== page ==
It wouldn’t be as ironic as some Blacks think that Republicans follow McCain’s lead to bring about a conversation on race in America. Race and racism are the most challenging issues confronting America.  Yet, polite society refuses to discuss it. Racial inequality in the United State underlies a wide range of societal issues that affect different groups disproportionately. The total wealth gap between White and African-American families increased from $85,000 in 1984 to $236,500 in 2009.  The biggest drivers of the racial wealth gap are: years of home ownership; household income; employment; inheritance; financial support from families or friends; and pre-existing family wealth. Whites have 22 times more wealth than Blacks.

The story of race in America has been at the center of some of our greatest national traumas, as well as serving as the yardstick by which progress toward a more equal and fair society is measured. It’s apparent both from the varied reactions to Obama’s presidency and events beyond it, that race still serves as a critical stumbling block in American society.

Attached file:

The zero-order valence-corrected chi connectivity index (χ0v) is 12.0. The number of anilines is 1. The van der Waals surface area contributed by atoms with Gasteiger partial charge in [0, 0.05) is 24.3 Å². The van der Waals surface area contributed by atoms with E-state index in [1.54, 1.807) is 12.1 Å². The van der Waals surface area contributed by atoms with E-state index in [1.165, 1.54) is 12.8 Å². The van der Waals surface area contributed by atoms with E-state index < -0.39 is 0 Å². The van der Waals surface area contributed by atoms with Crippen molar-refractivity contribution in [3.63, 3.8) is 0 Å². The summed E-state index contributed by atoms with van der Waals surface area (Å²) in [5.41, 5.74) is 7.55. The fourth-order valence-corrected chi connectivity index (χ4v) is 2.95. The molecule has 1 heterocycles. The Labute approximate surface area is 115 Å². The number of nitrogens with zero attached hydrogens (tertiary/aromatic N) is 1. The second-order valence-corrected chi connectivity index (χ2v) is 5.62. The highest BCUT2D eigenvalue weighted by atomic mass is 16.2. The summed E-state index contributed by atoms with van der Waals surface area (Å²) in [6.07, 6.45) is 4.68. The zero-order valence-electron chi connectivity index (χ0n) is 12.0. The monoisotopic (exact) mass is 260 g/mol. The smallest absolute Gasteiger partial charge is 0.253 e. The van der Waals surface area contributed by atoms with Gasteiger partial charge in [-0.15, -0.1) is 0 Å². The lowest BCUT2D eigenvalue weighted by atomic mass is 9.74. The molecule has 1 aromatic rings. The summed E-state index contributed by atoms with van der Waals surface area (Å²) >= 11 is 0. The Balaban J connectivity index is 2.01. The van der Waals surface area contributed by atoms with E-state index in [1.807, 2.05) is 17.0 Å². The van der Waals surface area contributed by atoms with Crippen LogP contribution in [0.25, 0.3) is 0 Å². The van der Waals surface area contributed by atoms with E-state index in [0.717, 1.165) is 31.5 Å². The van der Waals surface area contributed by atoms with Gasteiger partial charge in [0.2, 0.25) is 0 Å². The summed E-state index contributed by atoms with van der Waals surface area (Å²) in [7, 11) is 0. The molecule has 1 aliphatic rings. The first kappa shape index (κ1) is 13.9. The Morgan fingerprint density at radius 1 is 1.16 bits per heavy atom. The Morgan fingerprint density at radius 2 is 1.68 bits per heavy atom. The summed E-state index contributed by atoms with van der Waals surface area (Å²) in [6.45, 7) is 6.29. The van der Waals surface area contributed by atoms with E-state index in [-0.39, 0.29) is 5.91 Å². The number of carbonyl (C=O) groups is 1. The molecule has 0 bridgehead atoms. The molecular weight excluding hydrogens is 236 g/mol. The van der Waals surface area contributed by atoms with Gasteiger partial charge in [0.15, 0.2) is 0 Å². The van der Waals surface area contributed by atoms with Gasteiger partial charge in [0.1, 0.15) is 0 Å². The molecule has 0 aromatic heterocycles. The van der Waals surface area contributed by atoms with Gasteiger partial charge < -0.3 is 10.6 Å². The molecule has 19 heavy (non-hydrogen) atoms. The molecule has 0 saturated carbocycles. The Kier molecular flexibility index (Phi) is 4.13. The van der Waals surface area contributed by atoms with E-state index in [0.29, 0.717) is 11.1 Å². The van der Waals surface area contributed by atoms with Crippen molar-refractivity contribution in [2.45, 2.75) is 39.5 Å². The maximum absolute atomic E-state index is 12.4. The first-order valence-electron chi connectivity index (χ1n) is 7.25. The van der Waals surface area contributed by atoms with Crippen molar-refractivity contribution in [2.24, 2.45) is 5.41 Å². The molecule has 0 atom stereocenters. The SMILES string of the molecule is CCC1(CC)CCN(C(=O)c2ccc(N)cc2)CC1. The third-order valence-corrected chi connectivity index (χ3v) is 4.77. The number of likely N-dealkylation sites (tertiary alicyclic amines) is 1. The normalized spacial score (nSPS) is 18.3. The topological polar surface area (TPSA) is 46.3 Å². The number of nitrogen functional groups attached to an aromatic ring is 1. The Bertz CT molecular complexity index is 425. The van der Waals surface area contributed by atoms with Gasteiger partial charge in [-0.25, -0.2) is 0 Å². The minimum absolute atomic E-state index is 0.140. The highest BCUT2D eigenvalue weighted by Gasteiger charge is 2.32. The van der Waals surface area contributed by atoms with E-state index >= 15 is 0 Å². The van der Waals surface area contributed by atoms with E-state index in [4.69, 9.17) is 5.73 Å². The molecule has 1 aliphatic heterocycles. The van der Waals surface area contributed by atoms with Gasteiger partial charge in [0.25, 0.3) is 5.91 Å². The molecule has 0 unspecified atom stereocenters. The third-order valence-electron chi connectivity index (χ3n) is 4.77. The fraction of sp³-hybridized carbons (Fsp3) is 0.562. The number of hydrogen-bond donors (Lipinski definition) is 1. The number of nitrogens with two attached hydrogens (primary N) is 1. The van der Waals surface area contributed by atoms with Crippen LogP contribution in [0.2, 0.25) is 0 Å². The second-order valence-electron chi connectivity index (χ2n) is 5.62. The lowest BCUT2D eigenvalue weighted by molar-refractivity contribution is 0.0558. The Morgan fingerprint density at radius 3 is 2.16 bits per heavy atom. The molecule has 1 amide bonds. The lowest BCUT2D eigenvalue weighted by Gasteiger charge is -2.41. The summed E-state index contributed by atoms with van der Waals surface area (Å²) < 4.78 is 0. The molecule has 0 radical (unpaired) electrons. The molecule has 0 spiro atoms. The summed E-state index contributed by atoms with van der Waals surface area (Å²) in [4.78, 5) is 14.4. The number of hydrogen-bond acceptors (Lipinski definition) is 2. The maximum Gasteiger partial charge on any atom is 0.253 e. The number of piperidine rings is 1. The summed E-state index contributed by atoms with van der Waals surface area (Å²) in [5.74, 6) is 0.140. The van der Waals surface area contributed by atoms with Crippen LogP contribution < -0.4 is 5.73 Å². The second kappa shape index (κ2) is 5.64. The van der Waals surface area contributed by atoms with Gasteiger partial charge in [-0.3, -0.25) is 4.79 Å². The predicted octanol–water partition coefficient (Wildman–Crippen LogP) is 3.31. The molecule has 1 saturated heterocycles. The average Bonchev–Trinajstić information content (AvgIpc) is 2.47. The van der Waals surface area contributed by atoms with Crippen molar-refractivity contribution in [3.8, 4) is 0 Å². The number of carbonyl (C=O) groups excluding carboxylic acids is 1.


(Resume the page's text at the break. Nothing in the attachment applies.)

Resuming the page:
Times of challenge provide the opportunity to create change.  There has never been a better time to re-examine and correct racial inequalities in American society. Instead of allowing the taboo on the subject to continue, the nation needs to start an honest discussion about race. We all need to pay more attention to the growing wealth inequality and expanding racial wealth. There needs to be some systematic, organizational commitment to making policy that helps Blacks to gain grants, and investment in our communities and businesses.  Let no one tell you “all is equal” with demonstrated disparities in health care, education, housing and criminal justice continuing.